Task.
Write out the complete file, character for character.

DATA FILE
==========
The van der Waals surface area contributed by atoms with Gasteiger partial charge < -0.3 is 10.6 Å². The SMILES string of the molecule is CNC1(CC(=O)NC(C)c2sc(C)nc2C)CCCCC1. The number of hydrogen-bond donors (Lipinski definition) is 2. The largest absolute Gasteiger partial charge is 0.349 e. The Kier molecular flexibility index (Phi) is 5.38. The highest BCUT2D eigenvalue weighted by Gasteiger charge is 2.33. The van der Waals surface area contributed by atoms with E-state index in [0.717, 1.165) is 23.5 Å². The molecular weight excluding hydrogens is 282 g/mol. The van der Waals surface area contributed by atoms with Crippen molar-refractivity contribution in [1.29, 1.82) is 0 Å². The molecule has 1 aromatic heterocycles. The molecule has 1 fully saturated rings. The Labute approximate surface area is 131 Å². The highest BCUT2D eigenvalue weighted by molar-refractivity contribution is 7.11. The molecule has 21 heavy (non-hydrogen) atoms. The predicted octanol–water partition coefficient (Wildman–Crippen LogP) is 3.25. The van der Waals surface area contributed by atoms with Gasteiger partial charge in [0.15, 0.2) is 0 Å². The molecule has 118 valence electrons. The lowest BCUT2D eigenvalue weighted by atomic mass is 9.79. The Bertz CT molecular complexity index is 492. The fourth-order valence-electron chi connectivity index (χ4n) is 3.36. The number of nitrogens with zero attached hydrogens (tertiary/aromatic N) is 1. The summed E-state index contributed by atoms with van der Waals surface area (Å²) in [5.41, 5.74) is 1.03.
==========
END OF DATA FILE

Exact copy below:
The van der Waals surface area contributed by atoms with Gasteiger partial charge < -0.3 is 10.6 Å². The SMILES string of the molecule is CNC1(CC(=O)NC(C)c2sc(C)nc2C)CCCCC1. The number of hydrogen-bond donors (Lipinski definition) is 2. The largest absolute Gasteiger partial charge is 0.349 e. The Kier molecular flexibility index (Phi) is 5.38. The highest BCUT2D eigenvalue weighted by Gasteiger charge is 2.33. The van der Waals surface area contributed by atoms with E-state index in [0.717, 1.165) is 23.5 Å². The molecular weight excluding hydrogens is 282 g/mol. The van der Waals surface area contributed by atoms with Crippen molar-refractivity contribution in [1.29, 1.82) is 0 Å². The molecule has 1 aromatic heterocycles. The molecule has 1 fully saturated rings. The Labute approximate surface area is 131 Å². The highest BCUT2D eigenvalue weighted by molar-refractivity contribution is 7.11. The molecule has 21 heavy (non-hydrogen) atoms. The predicted octanol–water partition coefficient (Wildman–Crippen LogP) is 3.25. The van der Waals surface area contributed by atoms with Gasteiger partial charge in [0.15, 0.2) is 0 Å². The molecule has 118 valence electrons. The lowest BCUT2D eigenvalue weighted by atomic mass is 9.79. The Bertz CT molecular complexity index is 492. The fourth-order valence-electron chi connectivity index (χ4n) is 3.36. The number of nitrogens with zero attached hydrogens (tertiary/aromatic N) is 1. The summed E-state index contributed by atoms with van der Waals surface area (Å²) in [5.41, 5.74) is 1.03.